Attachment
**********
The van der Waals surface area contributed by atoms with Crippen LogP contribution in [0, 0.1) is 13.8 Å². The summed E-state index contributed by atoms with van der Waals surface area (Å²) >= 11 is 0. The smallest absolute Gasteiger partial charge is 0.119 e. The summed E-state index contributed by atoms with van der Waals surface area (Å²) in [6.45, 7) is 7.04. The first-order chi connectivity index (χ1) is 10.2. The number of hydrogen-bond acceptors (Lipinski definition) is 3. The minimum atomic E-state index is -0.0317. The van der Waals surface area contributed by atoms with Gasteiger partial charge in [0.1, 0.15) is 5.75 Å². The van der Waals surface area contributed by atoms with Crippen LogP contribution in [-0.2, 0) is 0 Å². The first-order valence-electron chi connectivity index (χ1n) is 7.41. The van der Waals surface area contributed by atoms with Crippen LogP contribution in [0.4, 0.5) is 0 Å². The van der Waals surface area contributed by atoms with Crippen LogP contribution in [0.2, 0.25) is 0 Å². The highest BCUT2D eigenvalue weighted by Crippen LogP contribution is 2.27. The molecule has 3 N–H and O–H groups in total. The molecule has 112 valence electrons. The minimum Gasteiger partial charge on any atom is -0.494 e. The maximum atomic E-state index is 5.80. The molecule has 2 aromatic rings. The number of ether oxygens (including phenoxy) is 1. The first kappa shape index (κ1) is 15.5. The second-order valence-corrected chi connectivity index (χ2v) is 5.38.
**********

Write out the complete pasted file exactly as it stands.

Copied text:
The van der Waals surface area contributed by atoms with Crippen LogP contribution in [0, 0.1) is 13.8 Å². The summed E-state index contributed by atoms with van der Waals surface area (Å²) >= 11 is 0. The smallest absolute Gasteiger partial charge is 0.119 e. The summed E-state index contributed by atoms with van der Waals surface area (Å²) in [6.45, 7) is 7.04. The first-order chi connectivity index (χ1) is 10.2. The number of hydrogen-bond acceptors (Lipinski definition) is 3. The minimum atomic E-state index is -0.0317. The van der Waals surface area contributed by atoms with Gasteiger partial charge in [0.1, 0.15) is 5.75 Å². The van der Waals surface area contributed by atoms with Crippen LogP contribution in [-0.2, 0) is 0 Å². The first-order valence-electron chi connectivity index (χ1n) is 7.41. The van der Waals surface area contributed by atoms with Crippen LogP contribution in [0.4, 0.5) is 0 Å². The van der Waals surface area contributed by atoms with Crippen LogP contribution in [0.2, 0.25) is 0 Å². The highest BCUT2D eigenvalue weighted by Crippen LogP contribution is 2.27. The molecule has 3 N–H and O–H groups in total. The molecule has 112 valence electrons. The minimum Gasteiger partial charge on any atom is -0.494 e. The maximum atomic E-state index is 5.80. The molecule has 2 aromatic rings. The number of ether oxygens (including phenoxy) is 1. The first kappa shape index (κ1) is 15.5. The second-order valence-corrected chi connectivity index (χ2v) is 5.38.